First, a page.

Something about Greece reminds me of home. Maybe it’s the hot, dry weather or the mountainous, desert landscape, or the way Greek sounds vaguely like a more guttural Spanish. Something about the Mediterranean climate speaks to me. In fact, I’ve noticed this about every place I’ve visited in the region–Crete, Tel Aviv, Italy, Barcelona. The weather is great, the landscape is familiar, and the food is fantastic. (No offense to northern Europe, but y’all need to learn about seasoning. Flavor is not going to kill you, neither is salt. But I digress.)
Everything seems more laid-back in Crete than in northern Europe. Bars give complementary tapas with your drink. Restaurants give you free raki (a local specialty that tastes like cheap tequila and burns like a UTI) after a meal. Cafes give you a glass of water with your espresso. It’s the opposite of those travel guides for green Americans that warn you not to sit down in cafes which might charge for a table, or advise you to treat any act of kindness as a potential scam. Everyone is open and welcoming. Well, except the staff at this trendy bar in the harbor with only purple lights and no dance floor. But they were empty at midnight even though they were playing Rihanna, because the staff ignores you and what’s the point in playing Rihanna if there’s no place to dance? (Don’t worry, we went to a bar playing reggaeton instead.)
I was in Chania for 3 days because, as the Irish customs official told me when I went to Dublin 2 weeks ago, it would be a shame not to ride those cheap Ryanair fares like a donkey. But you could easily find things to keep you occupied for a week or more. There are ancient and less-ancient ruins, beautiful beaches, wineries, night life, and boat excursions. Here’s a list of my itinerary, because the art of the narrative is dead and I’m too lazy to resurrect it.
All the locals told us that if you want a nice beach, you have to get out of the Chania area. Luckily, the main station has buses to every part of the island, leaving every few hours. We hopped on a bus to Falassarna Beach, mostly because the bus for our other beach recommendation had already left, and this beach was only an hour and a half away. I know, I make all my decisions sound this poetic.
The beaches on Crete are great because besides the cool blue water and great landscapes, they are not (yet) overdeveloped. Each town has some hotels and shops near the water, but there are no mega-resorts that carve up the coast, making any desirable stretch of sand private, accessible only to guests. There are umbrellas that you can rent for a pretty reasonable price (6 euros for 1 umbrella + 2 beach chairs), or you can brave the sun all day for free.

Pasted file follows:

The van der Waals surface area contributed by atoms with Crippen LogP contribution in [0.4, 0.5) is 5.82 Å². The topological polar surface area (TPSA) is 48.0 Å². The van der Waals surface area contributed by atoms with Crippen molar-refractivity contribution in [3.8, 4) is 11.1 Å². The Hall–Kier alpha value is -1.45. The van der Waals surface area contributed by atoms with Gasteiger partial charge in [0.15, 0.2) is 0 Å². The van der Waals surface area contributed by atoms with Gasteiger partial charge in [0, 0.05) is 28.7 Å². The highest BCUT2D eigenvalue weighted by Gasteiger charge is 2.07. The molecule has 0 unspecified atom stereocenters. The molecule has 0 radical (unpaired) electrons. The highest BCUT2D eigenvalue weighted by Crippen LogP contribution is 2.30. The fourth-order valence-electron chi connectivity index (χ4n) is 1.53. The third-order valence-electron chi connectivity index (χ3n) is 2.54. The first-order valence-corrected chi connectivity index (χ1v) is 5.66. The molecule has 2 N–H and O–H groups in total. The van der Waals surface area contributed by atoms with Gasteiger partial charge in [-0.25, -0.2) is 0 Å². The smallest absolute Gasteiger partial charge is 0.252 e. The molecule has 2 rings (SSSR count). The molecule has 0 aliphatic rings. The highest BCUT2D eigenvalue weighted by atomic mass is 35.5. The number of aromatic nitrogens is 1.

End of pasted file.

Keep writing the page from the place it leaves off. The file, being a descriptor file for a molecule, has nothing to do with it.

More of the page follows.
Note: Check the bus schedule ahead of time. Some buses leave very early and don’t have a bus back until very late in the day.
Greece is hot, dry, and hilly (just like California!) which means they grow a lot of grapes. And what do you get when you grow grapes? Pretentious white people going wine tasting!
I love wine. When I was in Italy with my parents, I was only 20 and had not yet come to appreciate wine. What a fool. Now, I love wine and will take any opportunity to drink it. I know nothing about tannins or whatever but I don’t care. I have taste buds and to me wine has two flavors: delicious, and too acidic but I’ll drink it anyway.
We opted for the 20 euro light lunch wine tasting at Manousakis Winery. This package includes a tasting of 5 different wines, plus two more glasses of your choice (really, more than 2 glasses because as I said before, Greeks are pretty generous) and a meal just big enough so you aren’t sloppy-drunk by 2 p.m. Both the food and wine were amazing, despite my unsophisticated palate. Enjoy the scenery, then go back to your hotel and take a nice day-drinking nap at 4 p.m.
Note: You can take a bus to this winery for only 2.30 each way BUT! The bus does not run on Sunday. A taxi will cost you 20-25 euros each way from Chania.
I’m not usually one to go on things like boat trips, because I think they’re usually a waste of money. You do have to be careful, because there are tourist traps that will take you on a sub-par excursion, like a glass-bottom submarine through Chania Harbor, which is pretty boring as there are no sea animals living in the harbor. But for my last day, I wanted to sleep in rather than catch an early bus to another beach, so we found a 3.5 hour boat tour from Chania Boat Tours recommended by the Australian girls in the room next to us.
The tour was 20 euro and takes you to Theodorou Island, a national park and home of these weird goats called kri-kris. They have 3 swimming stops and free snorkeling equipment. You can see the fish and the wreckage of a German WWII fighter plane. It’s a nice little expedition, and in the true Greek spirit, there is a free shot of raki if you weren’t already feeling nauseous.
Chania is definitely a tourist town, so finding accommodation is relatively easy. There are hotels, guesthouses, and hostels all over. It probably wouldn’t be hard to get off the bus, walk down the street, and find something. We stayed at Chryssoula Guesthouse, which offered good rates and is right in the middle of the old town. The economy of the town depends on tourism, so it’s nice to rent from a local family who run the place themselves instead of a large hotel chain.
I can’t recommend Crete enough. The place is full of tourists, but doesn’t lose it’s Greek-ness to accommodate foreigners. You don’t have to go to Santorini and fight everyone to get a good shot of the sunset. Sunsets in Chania are relaxed and uncrowded, and just look how pretty! Hashbrown no filter. For real though, no filter.